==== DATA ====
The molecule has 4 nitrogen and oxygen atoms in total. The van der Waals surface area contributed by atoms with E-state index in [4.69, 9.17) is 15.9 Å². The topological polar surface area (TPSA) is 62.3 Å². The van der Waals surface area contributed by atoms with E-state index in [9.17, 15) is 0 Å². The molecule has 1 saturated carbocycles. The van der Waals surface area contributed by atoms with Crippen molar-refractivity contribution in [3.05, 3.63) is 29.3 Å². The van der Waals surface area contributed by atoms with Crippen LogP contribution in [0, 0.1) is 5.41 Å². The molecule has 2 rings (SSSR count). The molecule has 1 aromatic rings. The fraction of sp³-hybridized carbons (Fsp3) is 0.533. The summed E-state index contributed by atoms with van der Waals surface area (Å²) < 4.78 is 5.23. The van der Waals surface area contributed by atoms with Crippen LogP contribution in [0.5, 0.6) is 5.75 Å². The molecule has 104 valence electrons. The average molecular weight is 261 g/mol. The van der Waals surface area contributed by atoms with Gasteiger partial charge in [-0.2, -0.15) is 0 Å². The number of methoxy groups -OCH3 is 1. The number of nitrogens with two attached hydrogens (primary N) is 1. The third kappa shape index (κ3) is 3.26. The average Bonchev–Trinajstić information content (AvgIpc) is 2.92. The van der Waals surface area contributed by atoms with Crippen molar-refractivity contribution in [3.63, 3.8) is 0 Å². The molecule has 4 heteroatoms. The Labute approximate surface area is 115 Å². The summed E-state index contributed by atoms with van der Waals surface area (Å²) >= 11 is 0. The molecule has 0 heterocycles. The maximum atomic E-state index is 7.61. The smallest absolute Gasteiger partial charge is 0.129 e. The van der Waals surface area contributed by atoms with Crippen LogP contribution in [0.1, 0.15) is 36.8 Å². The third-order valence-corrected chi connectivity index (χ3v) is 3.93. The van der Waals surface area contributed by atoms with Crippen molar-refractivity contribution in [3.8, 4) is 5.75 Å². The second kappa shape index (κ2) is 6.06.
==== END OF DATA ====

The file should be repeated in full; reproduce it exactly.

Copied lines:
The molecule has 4 nitrogen and oxygen atoms in total. The van der Waals surface area contributed by atoms with E-state index in [4.69, 9.17) is 15.9 Å². The topological polar surface area (TPSA) is 62.3 Å². The van der Waals surface area contributed by atoms with E-state index in [9.17, 15) is 0 Å². The molecule has 1 saturated carbocycles. The van der Waals surface area contributed by atoms with Crippen molar-refractivity contribution in [3.05, 3.63) is 29.3 Å². The van der Waals surface area contributed by atoms with Crippen LogP contribution in [0, 0.1) is 5.41 Å². The molecule has 2 rings (SSSR count). The molecule has 1 aromatic rings. The fraction of sp³-hybridized carbons (Fsp3) is 0.533. The summed E-state index contributed by atoms with van der Waals surface area (Å²) < 4.78 is 5.23. The van der Waals surface area contributed by atoms with Crippen LogP contribution in [0.5, 0.6) is 5.75 Å². The molecule has 104 valence electrons. The average molecular weight is 261 g/mol. The van der Waals surface area contributed by atoms with Gasteiger partial charge in [-0.2, -0.15) is 0 Å². The number of methoxy groups -OCH3 is 1. The number of nitrogens with two attached hydrogens (primary N) is 1. The third kappa shape index (κ3) is 3.26. The average Bonchev–Trinajstić information content (AvgIpc) is 2.92. The van der Waals surface area contributed by atoms with Crippen molar-refractivity contribution in [3.63, 3.8) is 0 Å². The molecule has 4 heteroatoms. The Labute approximate surface area is 115 Å². The summed E-state index contributed by atoms with van der Waals surface area (Å²) >= 11 is 0. The molecule has 0 heterocycles. The maximum atomic E-state index is 7.61. The smallest absolute Gasteiger partial charge is 0.129 e. The van der Waals surface area contributed by atoms with Crippen LogP contribution in [0.1, 0.15) is 36.8 Å². The third-order valence-corrected chi connectivity index (χ3v) is 3.93. The van der Waals surface area contributed by atoms with Crippen molar-refractivity contribution in [3.8, 4) is 5.75 Å². The second kappa shape index (κ2) is 6.06.